Agility Attempts to Vault Fraud Charges
Agility, a Kuwait-based multi-billion dollar logistics company spawned by the U.S. invasion of Iraq, is facing criminal charges for over-billing the U.S. taxpayer on more than $8.5 billion worth of food supply contracts in the Iraq war zone. If the lawsuit, scheduled for February 8, is successful, the company could owe the U.S. government as much as $1 billion.
Originally known as Public Warehousing Corporation (PWC), Agility boasts that it once supplied one million meals a day to U.S. soldiers and contractors in the Middle East. The company's Mercedes trucks hauled delicacies from ice cream to lobster tails to feed soldiers living on military bases scattered throughout Iraq. Today it has new contracts to provide food to the U.S. Agency for International Development in Djibouti in the Horn of Africa and - until about a month ago - was supposed to ramp up food delivery to the troops newly posted in southern Afghanistan.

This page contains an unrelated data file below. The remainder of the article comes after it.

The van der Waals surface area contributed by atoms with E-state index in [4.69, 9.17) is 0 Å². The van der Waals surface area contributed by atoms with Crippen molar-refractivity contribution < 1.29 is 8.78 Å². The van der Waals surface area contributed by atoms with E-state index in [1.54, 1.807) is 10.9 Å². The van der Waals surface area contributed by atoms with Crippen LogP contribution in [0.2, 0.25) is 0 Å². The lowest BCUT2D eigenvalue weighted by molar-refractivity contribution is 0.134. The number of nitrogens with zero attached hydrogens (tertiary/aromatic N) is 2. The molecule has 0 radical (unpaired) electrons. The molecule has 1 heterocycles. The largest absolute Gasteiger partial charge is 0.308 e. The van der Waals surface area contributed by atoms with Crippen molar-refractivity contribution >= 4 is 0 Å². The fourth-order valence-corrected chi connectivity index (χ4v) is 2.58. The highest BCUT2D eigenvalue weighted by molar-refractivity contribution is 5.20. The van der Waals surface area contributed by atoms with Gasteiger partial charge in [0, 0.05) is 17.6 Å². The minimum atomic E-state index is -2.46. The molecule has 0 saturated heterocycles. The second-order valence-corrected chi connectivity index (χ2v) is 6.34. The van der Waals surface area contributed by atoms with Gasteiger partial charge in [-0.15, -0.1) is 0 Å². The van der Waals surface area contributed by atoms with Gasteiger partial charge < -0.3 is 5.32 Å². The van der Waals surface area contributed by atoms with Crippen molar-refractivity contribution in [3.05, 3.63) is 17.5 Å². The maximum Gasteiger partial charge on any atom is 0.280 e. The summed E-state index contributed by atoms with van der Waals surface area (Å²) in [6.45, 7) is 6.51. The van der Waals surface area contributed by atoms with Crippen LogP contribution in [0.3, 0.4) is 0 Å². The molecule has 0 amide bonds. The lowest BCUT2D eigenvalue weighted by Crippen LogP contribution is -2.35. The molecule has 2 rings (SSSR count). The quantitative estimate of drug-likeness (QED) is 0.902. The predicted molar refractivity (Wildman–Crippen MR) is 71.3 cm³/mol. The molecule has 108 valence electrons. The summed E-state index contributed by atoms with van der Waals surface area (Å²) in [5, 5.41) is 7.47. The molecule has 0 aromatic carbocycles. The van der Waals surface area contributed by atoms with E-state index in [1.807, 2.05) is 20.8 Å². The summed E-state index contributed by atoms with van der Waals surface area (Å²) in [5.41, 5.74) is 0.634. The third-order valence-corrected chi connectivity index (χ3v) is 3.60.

In a lawsuit filed on November 18, 2005, Kamal Mustafa Al-Sultan accuses Agility of cheating him of a share of profits from the lucrative contract because he refused to go along with alleged corruption. A former business partner of PWC/Agility, Sultan is a cousin of the company founder and CEO, Tarek Abdul Aziz Sultan Al-Essa.
After conducting a grand jury investigation, the U.S. Department of Justice (DoJ) joined Kamal Sultan and filed criminal charges against PWC/Agility on November 9, 2009, immediately boosting the original lawsuit's chances of success.
"We will not tolerate fraudulent practices from those tasked with providing the highest quality support to the men and women who serve in our armed forces," said Tony West, assistant attorney general for the District Court for the Northern District of Georgia, in a press release. "As this case illustrates, the Department of Justice will investigate and pursue allegations of fraud against contractors and subcontractors, whether they are foreign or domestic."
Joint Venture Leads to Fall Out
PWC was part of the Sultan family's business empire that is grounded in high-end supermarkets and mega-stores across the Middle East. (See Sidebar.) Starting in the late 1990s, Tarek Sultan teamed up with ex-U.S. soldiers to bid on lucrative U.S. government projects. PWC's first major contract, initially advertised in May 2002, was for a U.S. Defense Supply Center called Prime Vendor Subsistence to supply food eaten on U.S. military bases in the Middle East in anticipation of the invasion of Iraq. (Halliburton/KBR cooks and serves the food, but it does not supply it.)